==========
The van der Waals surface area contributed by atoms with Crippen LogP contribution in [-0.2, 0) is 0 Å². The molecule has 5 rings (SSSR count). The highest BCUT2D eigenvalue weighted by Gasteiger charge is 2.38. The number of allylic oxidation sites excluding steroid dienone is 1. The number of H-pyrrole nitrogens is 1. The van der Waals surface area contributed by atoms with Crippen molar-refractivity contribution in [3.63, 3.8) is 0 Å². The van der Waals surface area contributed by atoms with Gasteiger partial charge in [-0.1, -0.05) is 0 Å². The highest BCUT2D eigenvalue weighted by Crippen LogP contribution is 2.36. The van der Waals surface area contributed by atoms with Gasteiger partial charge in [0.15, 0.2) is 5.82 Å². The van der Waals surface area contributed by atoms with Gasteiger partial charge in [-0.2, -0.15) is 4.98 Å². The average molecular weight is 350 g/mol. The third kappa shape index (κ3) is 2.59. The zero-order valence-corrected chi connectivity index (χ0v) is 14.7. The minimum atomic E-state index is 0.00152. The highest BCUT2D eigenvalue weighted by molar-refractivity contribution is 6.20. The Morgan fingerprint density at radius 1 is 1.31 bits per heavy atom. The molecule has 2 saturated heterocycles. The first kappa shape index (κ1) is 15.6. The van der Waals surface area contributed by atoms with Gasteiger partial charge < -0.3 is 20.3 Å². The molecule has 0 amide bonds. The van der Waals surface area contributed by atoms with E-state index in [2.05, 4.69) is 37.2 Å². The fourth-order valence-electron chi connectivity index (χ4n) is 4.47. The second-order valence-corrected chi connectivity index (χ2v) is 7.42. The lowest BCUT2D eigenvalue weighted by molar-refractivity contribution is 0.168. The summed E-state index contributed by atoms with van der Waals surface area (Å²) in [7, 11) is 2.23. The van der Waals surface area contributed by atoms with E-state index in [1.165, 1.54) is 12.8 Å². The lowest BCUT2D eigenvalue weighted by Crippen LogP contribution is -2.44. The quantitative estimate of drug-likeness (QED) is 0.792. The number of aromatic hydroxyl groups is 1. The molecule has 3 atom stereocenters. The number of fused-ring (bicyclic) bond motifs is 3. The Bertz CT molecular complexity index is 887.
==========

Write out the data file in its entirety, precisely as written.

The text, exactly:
The van der Waals surface area contributed by atoms with Crippen LogP contribution in [-0.2, 0) is 0 Å². The molecule has 5 rings (SSSR count). The highest BCUT2D eigenvalue weighted by Gasteiger charge is 2.38. The number of allylic oxidation sites excluding steroid dienone is 1. The number of H-pyrrole nitrogens is 1. The van der Waals surface area contributed by atoms with Crippen molar-refractivity contribution in [3.63, 3.8) is 0 Å². The van der Waals surface area contributed by atoms with Gasteiger partial charge in [-0.1, -0.05) is 0 Å². The highest BCUT2D eigenvalue weighted by Crippen LogP contribution is 2.36. The van der Waals surface area contributed by atoms with Gasteiger partial charge in [0.15, 0.2) is 5.82 Å². The van der Waals surface area contributed by atoms with Gasteiger partial charge in [-0.2, -0.15) is 4.98 Å². The average molecular weight is 350 g/mol. The third kappa shape index (κ3) is 2.59. The zero-order valence-corrected chi connectivity index (χ0v) is 14.7. The minimum atomic E-state index is 0.00152. The highest BCUT2D eigenvalue weighted by molar-refractivity contribution is 6.20. The Morgan fingerprint density at radius 1 is 1.31 bits per heavy atom. The molecule has 2 saturated heterocycles. The first kappa shape index (κ1) is 15.6. The van der Waals surface area contributed by atoms with Gasteiger partial charge < -0.3 is 20.3 Å². The molecule has 0 amide bonds. The van der Waals surface area contributed by atoms with E-state index in [2.05, 4.69) is 37.2 Å². The fourth-order valence-electron chi connectivity index (χ4n) is 4.47. The second-order valence-corrected chi connectivity index (χ2v) is 7.42. The lowest BCUT2D eigenvalue weighted by molar-refractivity contribution is 0.168. The summed E-state index contributed by atoms with van der Waals surface area (Å²) in [7, 11) is 2.23. The van der Waals surface area contributed by atoms with E-state index in [1.165, 1.54) is 12.8 Å². The lowest BCUT2D eigenvalue weighted by Crippen LogP contribution is -2.44. The quantitative estimate of drug-likeness (QED) is 0.792. The number of aromatic hydroxyl groups is 1. The molecule has 3 atom stereocenters. The number of fused-ring (bicyclic) bond motifs is 3. The Bertz CT molecular complexity index is 887.